Lawyers who find themselves overextended have an ethical obligation to address the situation.

I am a young lawyer and find myself overextended because of the bad economic situation in the United States. Even being overextended, I am barely financially making it. What are my ethical considerations and responsibilities?

For small firms and solo practitioners, particularly firms that rely on multiple types of hearings and trials, the present economic climate has not been kind at all. Of course, all firms are suffering at all different levels, but solo practitioners and small firms have been particularly hard hit because of the lack of clients who have sufficient funds to properly retain attorneys.

As a result, the old sage wisdom that money has to be received up front, particularly in representing domestic or criminal cases, is no longer viable. If most lawyers waited until they got the full fee up front, they would have no cases whatsoever.

Payment plans, unfortunately, are the norm and, even more unfortunately, it is difficult to have the payment plans completed. Clients always have a very good excuse, but that doesn’t help the lawyer who has the fixed obligations. Matters are compounded by the fact that there is still a perception out there that lawyers are rich and wealthy. Although some are, for many that is just not true anymore.

As a result, many lawyers take on more business than perhaps they normally would like to. Lawyers do that to get the cash flow moving. But this places a burden on the lawyer. Because of the bad economic times, most lawyers aren’t in a position to hire an associate or someone to assist them.

Particularly for younger lawyers who aren’t used to the stress of running to different courtrooms and doing five things at once, the modern practice of law is a burden. Also, the world is further complicated by the modern systems of communication. Although cellphones, iPads, laptop computers, etc., are great in terms of getting in touch with what is going on, they also place a tough burden on most lawyers because of the expectation of instantaneous communication.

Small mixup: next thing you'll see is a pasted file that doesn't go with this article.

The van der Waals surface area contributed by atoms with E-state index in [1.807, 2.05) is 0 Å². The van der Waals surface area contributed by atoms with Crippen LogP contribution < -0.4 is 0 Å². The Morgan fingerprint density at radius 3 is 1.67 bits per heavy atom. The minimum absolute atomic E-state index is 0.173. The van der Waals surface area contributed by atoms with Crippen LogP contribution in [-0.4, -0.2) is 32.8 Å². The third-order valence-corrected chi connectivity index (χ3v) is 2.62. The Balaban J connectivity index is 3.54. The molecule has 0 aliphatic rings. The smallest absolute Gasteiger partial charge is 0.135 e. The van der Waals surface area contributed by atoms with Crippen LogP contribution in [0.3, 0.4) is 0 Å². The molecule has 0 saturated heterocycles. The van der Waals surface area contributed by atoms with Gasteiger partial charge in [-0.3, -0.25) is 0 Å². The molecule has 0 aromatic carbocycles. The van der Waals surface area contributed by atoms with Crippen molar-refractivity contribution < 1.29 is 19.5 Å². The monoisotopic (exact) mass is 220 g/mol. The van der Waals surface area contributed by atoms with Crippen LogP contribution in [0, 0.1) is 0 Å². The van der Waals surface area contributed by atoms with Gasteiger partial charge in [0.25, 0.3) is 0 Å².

This is particularly difficult for a trial lawyer. Trial lawyers, by definition, are usually in court and not at their desks looking at their computers and answering email. Therefore, the email might not be seen until the end of the day by a trial lawyer with resulting dissatisfaction by a client.

It gets even worse, because more and more people are aware of the Office of Disciplinary Counsel. Filing a complaint is very easy with websites, preprinted complaint forms, etc.

With this kind of pressure, it is no wonder that many lawyers are thinking of another way of making a living. The dream of one’s own practice sometimes seems impossible and sometimes becomes a grind.

Having said that, a lawyer still has an obligation to have a manageable caseload. The fact that a lawyer has to take on more than he or she should to make ends meet is not going to be a defense in a disciplinary trial. Under Rule 1.3 of the Rules of Professional Conduct, a lawyer must act with reasonable diligence and promptness in representing a client. Comment 2 talks about controlling a lawyer’s caseload: “A lawyer’s workload must be controlled so that each matter can be handled competently.”

Comment 3 talks about how procrastination hurts the legal profession and can often create problems with a client.

The rule is very clear that a lawyer has an obligation to proceed. If a lawyer has to take on more work, then the lawyer has to be willing to spend the additional time. The days of going home at 6 or 7 p.m. may have turned into 1 or 2 a.m. But a lawyer can’t take on more work than he or she can handle without facing potential disciplinary consequences and liability.

If the lawyer is taking more work, the lawyer should tell a client that he or she has a major practice and may not be able to move as fast as the client might always like. Of course, by saying that, one might lose the client.

This is the dilemma of the modern practice of law. Law is a wonderful business and a wonderful profession. One gets to help people and one gets to test his or her intellectual abilities and advocacy skills regularly. On the other hand, the pressures are immense. In this modern era, financial pressures are the killer for many lawyers.

Law is a profession, but these financial pressures often invade the professional aspects of practice.